The Glass is Half Full

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Originally published February 15, 2008.

Concerning this generation of teens and young adults, I believe the glass is really half full.

I know study after study is saying that teens are leaving the church in droves when they graduate from high school.Study after study is saying that the younger generation has a bad connotation of Christians and thus are not seeking out the Church or even God as an answer for their lives.There are the stories of how this generation is so much more narcissistic than previous ones.Add to all that are the all-too-common stories of how debaucherous young men and young women act these days.Can behavior standards get any lower?For some, it could seem as if the glass is half empty.

However I am seeing the glass as half full.And this is why.


While on business in Kansas City, I was privileged to visit IHOP or the International House of Prayer which is a prayer center open 24/7.I was actually able to squeeze in two visits which I was grateful for as I knew coming at two different times would give me two different perspectives.Both times I was surprised at how many twentysomethings were there.IHOP seems to be powered by twentysomethings.This was started by a Boomer generation pastor but the actual work is being done by twentysomethings.For my second visit I chose the time period from 10 p.m. to midnight on a Friday night expecting a trickle of a crowd.That is not what I found.I found over a thousand twentysomethings, rest-of-us somethings (who were in the minority by far), and teenagers.On a Friday night!They spent their Friday night in worship, in prayer, and in intercession for America.I saw plenty of youthful passion, but instead of it being at a dance club or after-football game party, I saw it poured out before the Lord.

I watched more than I prayed and I thought, “All these twentysomethings and teens will be going to jobs and colleges in the next few years with these experiences.From these experiences, they are going to change their world which God gives them.”

No matter what your opinion is on Teen Mania, they have graduated tens of thousands of young adults from their Honor Academy fully equipped to change the world their God gives them.Then there are the other programs such as Mission Year, The Simple Way, Master’s Commission, and so many others I can not think of at this moment.There is a prayer movement bubbling on many college campuses.These young adults are going to be working on Capitol Hill, in hospitals, in entrepreneurial start-ups, in non-profits, etc.They are going to be ready and equipped to change their world that God gives them.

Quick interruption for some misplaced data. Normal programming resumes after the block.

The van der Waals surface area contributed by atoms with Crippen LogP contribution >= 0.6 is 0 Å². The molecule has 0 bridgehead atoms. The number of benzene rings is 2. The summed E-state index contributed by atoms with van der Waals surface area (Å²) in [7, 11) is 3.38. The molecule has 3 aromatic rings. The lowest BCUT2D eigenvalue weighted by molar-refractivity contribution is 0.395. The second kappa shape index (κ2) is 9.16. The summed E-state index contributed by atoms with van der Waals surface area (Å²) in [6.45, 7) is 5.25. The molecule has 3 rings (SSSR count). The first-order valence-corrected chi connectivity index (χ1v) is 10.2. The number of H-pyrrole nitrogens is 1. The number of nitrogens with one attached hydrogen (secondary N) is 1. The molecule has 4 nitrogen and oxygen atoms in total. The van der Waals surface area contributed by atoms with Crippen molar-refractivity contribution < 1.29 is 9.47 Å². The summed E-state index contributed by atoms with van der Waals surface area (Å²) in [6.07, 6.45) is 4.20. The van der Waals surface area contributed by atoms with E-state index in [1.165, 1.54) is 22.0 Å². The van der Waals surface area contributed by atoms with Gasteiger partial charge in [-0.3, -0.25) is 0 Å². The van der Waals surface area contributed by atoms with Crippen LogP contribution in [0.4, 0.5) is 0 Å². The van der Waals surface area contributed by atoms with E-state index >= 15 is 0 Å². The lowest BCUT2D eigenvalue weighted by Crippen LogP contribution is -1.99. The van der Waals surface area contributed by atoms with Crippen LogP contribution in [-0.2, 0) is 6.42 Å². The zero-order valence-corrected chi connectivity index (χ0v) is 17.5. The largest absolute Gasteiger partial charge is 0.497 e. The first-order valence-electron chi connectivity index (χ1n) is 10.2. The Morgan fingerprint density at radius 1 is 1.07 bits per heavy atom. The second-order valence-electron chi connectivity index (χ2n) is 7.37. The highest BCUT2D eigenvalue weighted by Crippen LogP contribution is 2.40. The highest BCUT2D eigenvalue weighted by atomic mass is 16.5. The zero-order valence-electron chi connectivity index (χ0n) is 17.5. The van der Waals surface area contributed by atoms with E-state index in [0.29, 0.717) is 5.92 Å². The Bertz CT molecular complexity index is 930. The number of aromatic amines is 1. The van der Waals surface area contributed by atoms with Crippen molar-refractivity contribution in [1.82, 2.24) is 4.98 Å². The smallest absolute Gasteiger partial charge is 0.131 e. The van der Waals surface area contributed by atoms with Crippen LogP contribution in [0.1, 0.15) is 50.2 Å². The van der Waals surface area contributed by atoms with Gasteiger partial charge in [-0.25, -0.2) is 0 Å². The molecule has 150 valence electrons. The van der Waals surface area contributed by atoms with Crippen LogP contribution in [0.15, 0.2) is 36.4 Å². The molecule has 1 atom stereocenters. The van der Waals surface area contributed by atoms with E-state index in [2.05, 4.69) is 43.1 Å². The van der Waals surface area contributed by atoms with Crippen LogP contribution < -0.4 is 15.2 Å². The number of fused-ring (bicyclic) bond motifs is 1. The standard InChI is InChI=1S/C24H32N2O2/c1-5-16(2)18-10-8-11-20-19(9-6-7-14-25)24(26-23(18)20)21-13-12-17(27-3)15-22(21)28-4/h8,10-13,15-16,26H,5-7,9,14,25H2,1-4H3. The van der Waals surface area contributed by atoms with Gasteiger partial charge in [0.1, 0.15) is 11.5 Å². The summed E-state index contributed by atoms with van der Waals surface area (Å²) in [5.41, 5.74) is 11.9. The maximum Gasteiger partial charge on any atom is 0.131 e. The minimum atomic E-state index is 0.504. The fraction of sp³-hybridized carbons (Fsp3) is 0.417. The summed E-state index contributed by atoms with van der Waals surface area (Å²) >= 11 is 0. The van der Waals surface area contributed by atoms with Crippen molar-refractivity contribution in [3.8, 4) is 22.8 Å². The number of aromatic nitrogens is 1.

On top of this, there are actually youth growing up in their faith outside of the Christian subculture.They may or may not have some of those faith crises that are being studied in these studies.

When I was growing up it was taught that if you wanted to serve God you could become a pastor or a missionary.Now more and more of today’s young people are being taught that they can serve God and change their world in whatever job or career they make.

Never before, I believe, have so many young adults been turned out into the world trained and ready to serve God in whatever capacity that may be.

While on this Kansas City trip, I was also able to take two of the grown youth from my church out for dinner.One young women’s name is Amanda and she is in her first year at Kansas City Art Institute where they have given her a full scholarship.If you know art then you would know that this is a very prestigious art school.It is not easy to get into, even more difficult to get a scholarship, and openly not accepting of Christians.Amanda describes her school as a very dark place where she is extremely cautious to share her faith verbally.She also knows her light is so bright it puts others on the defensive quite often.Yet they still wanted Amanda as one of their students even though her art reflects Light.